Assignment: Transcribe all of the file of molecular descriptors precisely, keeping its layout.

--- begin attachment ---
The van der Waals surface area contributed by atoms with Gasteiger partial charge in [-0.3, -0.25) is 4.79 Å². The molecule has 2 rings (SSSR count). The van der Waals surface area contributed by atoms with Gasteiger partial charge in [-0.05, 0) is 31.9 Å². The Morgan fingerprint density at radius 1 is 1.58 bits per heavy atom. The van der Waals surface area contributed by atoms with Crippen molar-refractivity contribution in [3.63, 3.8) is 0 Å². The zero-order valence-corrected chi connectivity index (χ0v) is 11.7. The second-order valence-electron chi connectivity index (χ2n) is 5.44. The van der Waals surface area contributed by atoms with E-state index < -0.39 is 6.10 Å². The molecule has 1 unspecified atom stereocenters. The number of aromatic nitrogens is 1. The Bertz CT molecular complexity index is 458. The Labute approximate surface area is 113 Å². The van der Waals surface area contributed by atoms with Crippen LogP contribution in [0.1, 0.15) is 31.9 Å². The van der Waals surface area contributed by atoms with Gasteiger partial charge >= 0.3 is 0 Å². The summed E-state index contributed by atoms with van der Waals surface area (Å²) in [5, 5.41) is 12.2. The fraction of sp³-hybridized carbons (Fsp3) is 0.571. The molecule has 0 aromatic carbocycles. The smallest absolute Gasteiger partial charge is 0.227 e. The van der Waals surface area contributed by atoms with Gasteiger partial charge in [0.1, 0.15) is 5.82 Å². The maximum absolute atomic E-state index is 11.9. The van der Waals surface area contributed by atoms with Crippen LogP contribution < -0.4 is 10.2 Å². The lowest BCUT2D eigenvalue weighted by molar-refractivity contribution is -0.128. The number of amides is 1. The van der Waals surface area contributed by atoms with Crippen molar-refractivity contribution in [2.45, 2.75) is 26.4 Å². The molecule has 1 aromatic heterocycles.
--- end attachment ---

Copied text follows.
The van der Waals surface area contributed by atoms with Gasteiger partial charge in [-0.3, -0.25) is 4.79 Å². The molecule has 2 rings (SSSR count). The van der Waals surface area contributed by atoms with Gasteiger partial charge in [-0.05, 0) is 31.9 Å². The Morgan fingerprint density at radius 1 is 1.58 bits per heavy atom. The van der Waals surface area contributed by atoms with Crippen molar-refractivity contribution in [3.63, 3.8) is 0 Å². The zero-order valence-corrected chi connectivity index (χ0v) is 11.7. The second-order valence-electron chi connectivity index (χ2n) is 5.44. The van der Waals surface area contributed by atoms with E-state index < -0.39 is 6.10 Å². The molecule has 1 unspecified atom stereocenters. The number of aromatic nitrogens is 1. The Bertz CT molecular complexity index is 458. The Labute approximate surface area is 113 Å². The van der Waals surface area contributed by atoms with Crippen LogP contribution in [0.1, 0.15) is 31.9 Å². The van der Waals surface area contributed by atoms with Gasteiger partial charge >= 0.3 is 0 Å². The summed E-state index contributed by atoms with van der Waals surface area (Å²) in [5, 5.41) is 12.2. The fraction of sp³-hybridized carbons (Fsp3) is 0.571. The molecule has 0 aromatic carbocycles. The smallest absolute Gasteiger partial charge is 0.227 e. The van der Waals surface area contributed by atoms with Gasteiger partial charge in [0.1, 0.15) is 5.82 Å². The maximum absolute atomic E-state index is 11.9. The van der Waals surface area contributed by atoms with Crippen LogP contribution < -0.4 is 10.2 Å². The lowest BCUT2D eigenvalue weighted by molar-refractivity contribution is -0.128. The number of amides is 1. The van der Waals surface area contributed by atoms with Crippen molar-refractivity contribution in [2.45, 2.75) is 26.4 Å². The molecule has 1 aromatic heterocycles.